The final weights from this procedure are given below:

b³’s Proprietary Tool

The proprietary tool by b³ follows the same rim weighting procedure described above. After the weights are built, the weights are extracted along with the respondent id’s and then merged with the original dataset for further processing, such as tabulation in Wincross/UNCLE.

Weight Capping

If the computed weights become too high or low, sometimes they are forced to not cross certain limits. In our current practice, we use the lower cap to be 0.2 and the upper cap to be 5.0.

Number of Acceptable Dimensions for Weighting

If the number of weighting dimensions is too high, any weighting procedure becomes computationally expensive, and the results may be unstable as well. Uncle and WinCross have the limit of 10 weighting variables for this reason; however, in b³’s proprietary software, the limit is removed. It should be noted that although there is no limitation in the current tool, using too many variables can still cause weights to reach the limits, or the procedure to take a long time to converge. In some rare extreme cases b³ tabulation team has used up to 18 variables for weighting. Around 10 variables can be considered as a general guideline for the maximum number of weighting variables. If there are more than this number, a two-step approach can be taken. Step 1. The weighting variables can be checked for correlations. If multiple variables are highly correlated, only one of them can be used. Step 2. The variables can be ordered according to their importance which can be guided by the researchers. The top 10 variables can be used for weighting.

Using Quotas with Weighting

If a survey has pre-determined quotas on some variables and has some other variable to perform the weighting on, then the quota variables can be used with the other weighting variables during the procedure. Since the iterative procedure adjusts the data to match the target proportions for all weighting variables, it can maintain the quota proportions within an acceptable margin of error.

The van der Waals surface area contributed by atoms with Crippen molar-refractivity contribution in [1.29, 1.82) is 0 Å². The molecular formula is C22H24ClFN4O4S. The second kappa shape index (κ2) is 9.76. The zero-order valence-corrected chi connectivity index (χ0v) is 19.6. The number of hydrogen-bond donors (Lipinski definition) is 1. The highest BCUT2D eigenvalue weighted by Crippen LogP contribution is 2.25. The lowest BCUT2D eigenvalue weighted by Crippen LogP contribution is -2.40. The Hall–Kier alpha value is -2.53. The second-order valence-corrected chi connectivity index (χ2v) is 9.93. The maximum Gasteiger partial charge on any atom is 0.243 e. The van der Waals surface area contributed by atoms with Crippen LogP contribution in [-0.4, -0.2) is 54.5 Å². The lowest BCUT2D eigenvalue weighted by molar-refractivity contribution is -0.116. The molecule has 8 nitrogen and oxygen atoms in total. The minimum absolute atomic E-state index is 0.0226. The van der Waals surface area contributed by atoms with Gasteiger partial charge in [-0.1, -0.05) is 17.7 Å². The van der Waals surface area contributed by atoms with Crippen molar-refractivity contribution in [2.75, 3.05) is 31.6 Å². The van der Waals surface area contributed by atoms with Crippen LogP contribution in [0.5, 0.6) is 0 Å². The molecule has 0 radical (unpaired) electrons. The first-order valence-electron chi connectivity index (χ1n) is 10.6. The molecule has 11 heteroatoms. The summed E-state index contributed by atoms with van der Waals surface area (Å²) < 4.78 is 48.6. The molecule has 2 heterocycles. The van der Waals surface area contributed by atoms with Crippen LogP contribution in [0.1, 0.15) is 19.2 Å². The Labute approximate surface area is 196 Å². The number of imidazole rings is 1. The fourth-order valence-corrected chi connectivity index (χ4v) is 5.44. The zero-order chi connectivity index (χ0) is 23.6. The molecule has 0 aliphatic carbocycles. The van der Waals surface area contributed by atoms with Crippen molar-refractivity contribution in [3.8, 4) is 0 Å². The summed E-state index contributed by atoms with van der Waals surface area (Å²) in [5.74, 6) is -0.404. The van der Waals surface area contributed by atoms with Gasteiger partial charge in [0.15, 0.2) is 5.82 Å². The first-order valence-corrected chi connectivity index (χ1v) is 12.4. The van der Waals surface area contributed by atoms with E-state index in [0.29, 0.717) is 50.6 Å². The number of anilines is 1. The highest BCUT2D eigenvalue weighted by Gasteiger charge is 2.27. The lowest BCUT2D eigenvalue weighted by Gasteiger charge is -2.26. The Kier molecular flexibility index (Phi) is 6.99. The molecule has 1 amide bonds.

Sample Balance Weighting

In cases where sample sizes across segments or geographies need to be balanced, population weights are generated.
Every record/responder in the data set is given a weight (Px) to start off with that’s based on below formula.

This factor is inserted into RIM weighting as another variable. This ensure not only are the demographics balanced but also sample sizes line up based on requirements.

Most common methodology used for balancing sample across segments/geographies is to use the measure of central tendency (average). This ensures weight factors are kept within acceptable level, adjustments are not extreme.

Weighting Efficiency Score (WES)

Weight efficiency score is a metric that’s used to determine the efficacy of weighting algorithm. It’s inversely corelated to variance between actual and target proportions. It’s a numeric score between 0 and 100.

Ri – Raw / Unweighted case of i

Wi – Weighted case of i

Weight efficiency score would be calculated using

The higher the efficiency score the smaller the variance between target and actual proportions, leading to smaller weight factors. Higher score also indicates the likelihood of majority of weight factors falling in the optimum weighting range (0.8 to 1.2).

Weighting solutions that generate a lower efficiency score are generally not ideal and should be revisited (generate heavy weight factors), score of less than 50 is a good indicator of extreme skews in proportions. Such scores (< 50) also indicate the need for revisiting the algorithm.

Weighting Report

A report that shows the variance between actual, target and weighted proportions along with weightefficiency score and weight spread (min weight – max weight).

This report helps in showcasing the effectiveness of the weighting solution and acts as a proof that weighting schema achieved the targets.